As an aside, a criticism of Mizrahi’s typology deserves some attention here. Mizrahi explicitly focuses on ‘neutral’ (2022, 3) uses of ‘scientism’. As a result, at least one significant critical use of the term is ignored by Mizrahi’s typology: ‘scientism’ as the characterisation of any attempt to apply the methods of scientific inquiry where they are strictly speaking inapplicable. Where the relevant line is drawn partly depends on how one conceives of the limits of the applicability of the scientific method. Mizrahi (2022, 8-9) does briefly discuss the view that science has limits. He dismisses it by siding with Hempel against those critics of ‘scientism’ (in this critical sense) that criticise overreaching the scope of scientific inquiry, e.g. in asking ‘questions about the existence of God and the supernatural’ (9). Upholding a thesis that was earlier put forth by Carnap, Hempel denies that there are questions concerning anything that is knowable that are in principle unanswerable by science. Yet even Hempel’s rejection of the imposition of limits onto the scope of scientific inquiry does not entail that the scientific method can never be misapplied.
A Hempelian might accept that scientific methods could, for instance, be misapplied in attempting to investigate purely a priori questions, such as whether all triangles have three sides. They could also possibly be misapplied in investigating a question that has not been well-formed (as e.g. de Ridder (2019) accuses Mizrahi (2019) of doing). There would thus remain no reason to assume that, once adequately distinguished from the ‘neutral’ notions of ‘scientism’ discussed by Mizrahi (2022), the ‘negative’ use of ‘scientism’ to criticise the misapplication of scientific methods is incompatible with upholding some of the ‘neutral’ notions. Even strong methodological scientism does not preclude the possibility that scientific methods are misapplied when employed in attempts to answer questions that are not well-formed.
Mizrahi’s Response to Bryant
Having explored the above criticism, let us return to Bryant’s objection to Mizrahi’s sociological narrative. In the face of the ambiguity of the term ‘scientism’, Bryant (2020) agrees with de Ridder (2019) and Wilson (2019) that ‘in order to test our sociological narrative […] the natural way to proceed […] would be via survey and interview’ (30). However, in Mizrahi’s (2021) initial direct response to Bryant he, perhaps unfortunately, does not follow the paths (survey and interview) suggested by his three critics. Instead, Mizrahi attempts to gauge the sentiment of authors discussing ‘scientism’ by using the corpus-based method of ‘sentiment analysis, also known as “opinion mining”’ (2021, 20).
Sentiment analysis, as undertaken by Mizrahi, involves the use of an algorithm that searches a text for words from a specific list. In this list or lexicon, each of these words has a sentiment tag of either positive, negative, or neutral. The tags come in degrees, expressed in a score from 0 to 1, where ‘a score close to zero gets a “negative” tag, a score close to one gets a “positive” tag, and a score approximately midpoint between zero and one gets a “neutral” tag’ (2021, 22). Based on the scores associated with all the words detected in the titles and abstracts (and not the contents) of each paper, the analysis generates an overall score. This method is applied to the titles and abstracts of ‘the first 30 journal articles that came up in the search results on PhilPapers’ (Mizrahi 2019, 20)—the criterion for the search being the inclusion of the word ‘scientism’ in the title. (Later, in Mizrahi (2022, 28-29), the number of articles is cut down to 25.) Mizrahi claims that his method of sentiment analysis will discover ‘whether the authors of these published articles have mostly positive, negative, or neutral sentiments toward “scientism”’ (2021, 22, my italics).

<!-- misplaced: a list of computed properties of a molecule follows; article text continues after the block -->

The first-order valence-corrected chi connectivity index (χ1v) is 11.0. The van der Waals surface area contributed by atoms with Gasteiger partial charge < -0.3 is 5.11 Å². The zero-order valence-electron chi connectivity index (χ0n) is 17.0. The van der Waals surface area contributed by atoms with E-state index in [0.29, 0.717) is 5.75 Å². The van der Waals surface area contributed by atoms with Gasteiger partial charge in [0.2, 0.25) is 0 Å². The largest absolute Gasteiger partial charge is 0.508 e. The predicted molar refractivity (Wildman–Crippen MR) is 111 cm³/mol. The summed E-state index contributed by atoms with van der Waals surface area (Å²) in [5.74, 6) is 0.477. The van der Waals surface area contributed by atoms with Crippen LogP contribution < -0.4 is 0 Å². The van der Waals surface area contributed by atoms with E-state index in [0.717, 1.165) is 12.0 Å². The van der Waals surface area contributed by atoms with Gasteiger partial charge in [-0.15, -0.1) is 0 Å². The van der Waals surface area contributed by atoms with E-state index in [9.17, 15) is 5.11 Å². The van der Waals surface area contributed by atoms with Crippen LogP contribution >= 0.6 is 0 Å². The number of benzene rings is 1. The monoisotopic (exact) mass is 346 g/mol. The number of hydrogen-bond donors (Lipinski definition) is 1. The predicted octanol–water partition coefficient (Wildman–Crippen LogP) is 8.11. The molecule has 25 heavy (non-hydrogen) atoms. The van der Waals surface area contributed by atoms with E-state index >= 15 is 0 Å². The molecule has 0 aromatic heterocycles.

Reiterating this view in For and Against Scientism, Mizrahi promises instead that the method informs us about the opinions these authors ‘express […] toward scientism’ (2022, 30, my italics). Elsewhere, Mizrahi talks instead, perhaps less problematically, of articles that ‘contain’ (2021, 23; cf. 2022, 30) positive, negative, or neutral sentiments towards scientism.
Mizrahi somewhat puzzlingly suggests that the use of corpus-based techniques ‘borrowed from data science and computational linguistics’ (2022, 25) constitutes an ‘empirical investigation’ (2021, 19), and that he is setting out to ‘test […] hypotheses about the scientism debate in philosophy empirically’ (2022, 25). It remains unclear how the application of algorithmic sentiment analysis to the titles and abstracts (not the content) of 25 or 30 papers is somehow meant to be a more empirically adequate method than a human simply reading the entire papers. Though perhaps slightly more time-consuming, the latter is clearly a more direct method for discovering what their authors have to say about ‘scientism’, which may be somewhat more complicated, and perhaps interesting, than the expression, to some degree, of one of three sentiments in their titles and abstracts.